My Sister, the Serial Killer by Oyinkan Braithwaite
Firstly, a huge croeso to our the new book clubbers who have joined us this month. Really lovely to welcome you to our little group.
Secondly, after repeatedly receiving feedback from the bloke-at-home about the layout of the website and these book club notes sections, I’m going to try out a new format this month. Do let me know if its useful to you, regular book club attendees, those who come intermittently or those who read along from afar. Rather than a random list of comments and thoughts, I will try to provide more of a narrative of the discussion.
It was great to be back in the Reading Room at Insole Court and to see everyone after such a long break.
So this month, we were reading My Sister, the Serial Killer the debut novel of Oyinkan Braithewaite, a Nigerian born poet. It was recommended by a book club regular, who hadn’t read it before but thought it ticked our boxes and looked entertaining. Everyone had read it, which is no huge surprise as its a small book, and we’d had a big break since our last meeting before Xmas. We kicked off by discussing our general thoughts on the book; many of us were surprised by the depth of it. Some of us expected it to be a little light, or ‘silly’ and although it was very much an easy and quick read, and had comedic elements, it also had layers that keep you thinking well beyond the end of the book.
We moved onto discussing the theme of the authoritarian Father figure had come up in other books by Nigerian writers before. We wondered if this was reflective of the Nigerian society, especially at the class level of Korede and her family. Although not fully resolved in the book, many of us thought that Braithwaite implied that either one, or both of the girls had been responsible for their fathers death.
‘The rain will drown you’ was pointed our as a particularly poetic phrase employed by the author.
We discussed gender expectations, in Nigeria and in the UK and the role that your place in the family has on the expectations placed upon you. We felt that Korede, as the older sister, had been earmarked for a caring role from an early age. The fathers abuse had made Korede even more protective of her younger sister. Especially as the mother seemed disconnected from the world, and failed to see what was going on with her daughters in the present day.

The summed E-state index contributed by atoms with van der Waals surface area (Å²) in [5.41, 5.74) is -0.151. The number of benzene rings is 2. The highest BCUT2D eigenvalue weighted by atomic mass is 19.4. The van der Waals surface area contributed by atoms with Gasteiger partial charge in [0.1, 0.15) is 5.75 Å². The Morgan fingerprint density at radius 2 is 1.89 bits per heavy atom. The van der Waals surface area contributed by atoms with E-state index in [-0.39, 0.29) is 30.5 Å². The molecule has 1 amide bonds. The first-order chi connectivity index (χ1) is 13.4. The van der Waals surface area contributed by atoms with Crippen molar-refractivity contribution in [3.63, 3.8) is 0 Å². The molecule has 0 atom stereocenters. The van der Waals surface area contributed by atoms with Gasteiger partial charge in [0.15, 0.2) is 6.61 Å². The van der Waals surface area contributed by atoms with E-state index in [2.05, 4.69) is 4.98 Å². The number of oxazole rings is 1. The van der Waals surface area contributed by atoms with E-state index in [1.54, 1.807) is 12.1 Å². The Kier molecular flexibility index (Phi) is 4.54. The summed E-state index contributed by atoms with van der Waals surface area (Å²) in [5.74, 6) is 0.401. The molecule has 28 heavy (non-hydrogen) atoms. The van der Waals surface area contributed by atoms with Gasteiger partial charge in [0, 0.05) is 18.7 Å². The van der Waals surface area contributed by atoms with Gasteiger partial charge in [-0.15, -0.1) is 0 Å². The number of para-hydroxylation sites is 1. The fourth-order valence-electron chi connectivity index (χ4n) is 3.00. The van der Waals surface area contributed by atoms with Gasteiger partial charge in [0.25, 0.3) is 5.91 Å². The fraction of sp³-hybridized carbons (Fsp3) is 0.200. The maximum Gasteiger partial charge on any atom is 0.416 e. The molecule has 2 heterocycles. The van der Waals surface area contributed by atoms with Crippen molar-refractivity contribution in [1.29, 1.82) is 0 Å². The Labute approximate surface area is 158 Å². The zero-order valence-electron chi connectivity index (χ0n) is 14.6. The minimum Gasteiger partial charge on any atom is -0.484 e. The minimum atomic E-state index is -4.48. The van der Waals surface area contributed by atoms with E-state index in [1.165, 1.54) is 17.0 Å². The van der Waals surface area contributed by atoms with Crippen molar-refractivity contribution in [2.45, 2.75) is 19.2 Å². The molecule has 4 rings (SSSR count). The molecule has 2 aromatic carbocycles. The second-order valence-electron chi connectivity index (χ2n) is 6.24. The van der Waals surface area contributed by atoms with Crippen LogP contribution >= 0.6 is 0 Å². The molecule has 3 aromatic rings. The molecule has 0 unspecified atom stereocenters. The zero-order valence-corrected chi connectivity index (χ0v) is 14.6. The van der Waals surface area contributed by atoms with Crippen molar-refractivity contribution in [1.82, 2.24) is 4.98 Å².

One member compared the marriage of Koredes parents to that of Muhtar and his wife. We found it poignant how loyal Koredes mother had been to her father, with the memorial party etc. But also reflecting on her little ways of rebelling, for example by wearing a colour he hated.
We considered Korede’s own mental health. Did she have OCD? We wondered whether she actually enjoyed her role in the murders, enjoyed the drama. Enjoyed the challenge of not getting caught. She didn’t seem overly concerned about confessing to Muhtar when there was a chance that he might wake up.
We discussed the impact on your moral compass of growing up in a society where corruption is rife. Could explain Ayoola’s lack of concern for getting caught, as she doesn’t respect authority. We got the impression that the police failed to really consider the girls as suspects as they were women and clearly wouldn’t be capable of murder! We also briefly considered why there are so few books about female serial killers, relenting that there just aren’t many female serial killers themselves. This then led to a fairly inappropriate discussion about fair representation and the lack of female serial killer role models!
We had a brief chat about social media etiquette in when it comes to mourning. How Femi was truly considered dead once there were no more mentions of him online. We thought this said a lot about our value. And how wrapped up Ayoola was in her own world. Was she a sociopath? She seemed to lack empathy and seemed quite vacuous. But we were aware that we only had Koredes viewpoint of her to go on.
Neither sister appeared to have friends. Although the side characters were all really interesting. We found that Mohammed served a purpose, to show us that people considered to be of the lower classes could be victims of the upper classes way of life. Korede didn’t seem to have a good relationship with anyone, other than Tade who we felt she put on a pedestal.
We touched on the horror of discovering that their Dad considered selling Ayoola, and the fact that this might have led her to see relationships with men as transactional, the lack of details about the murders and the poetry within the book as well. We also briefly discussed why Korede became so obsessed with her sisters boyfriends, and wondered whether she was desperate for a close relationship.
Overall, we all felt that we would recommend it to others and enjoyed the conciseness of the writing.
- Americanah by Chimamanda Ngozi Adichie
- Born a Crime by Trevor Noah
- Killing Eve on BBC iPlayer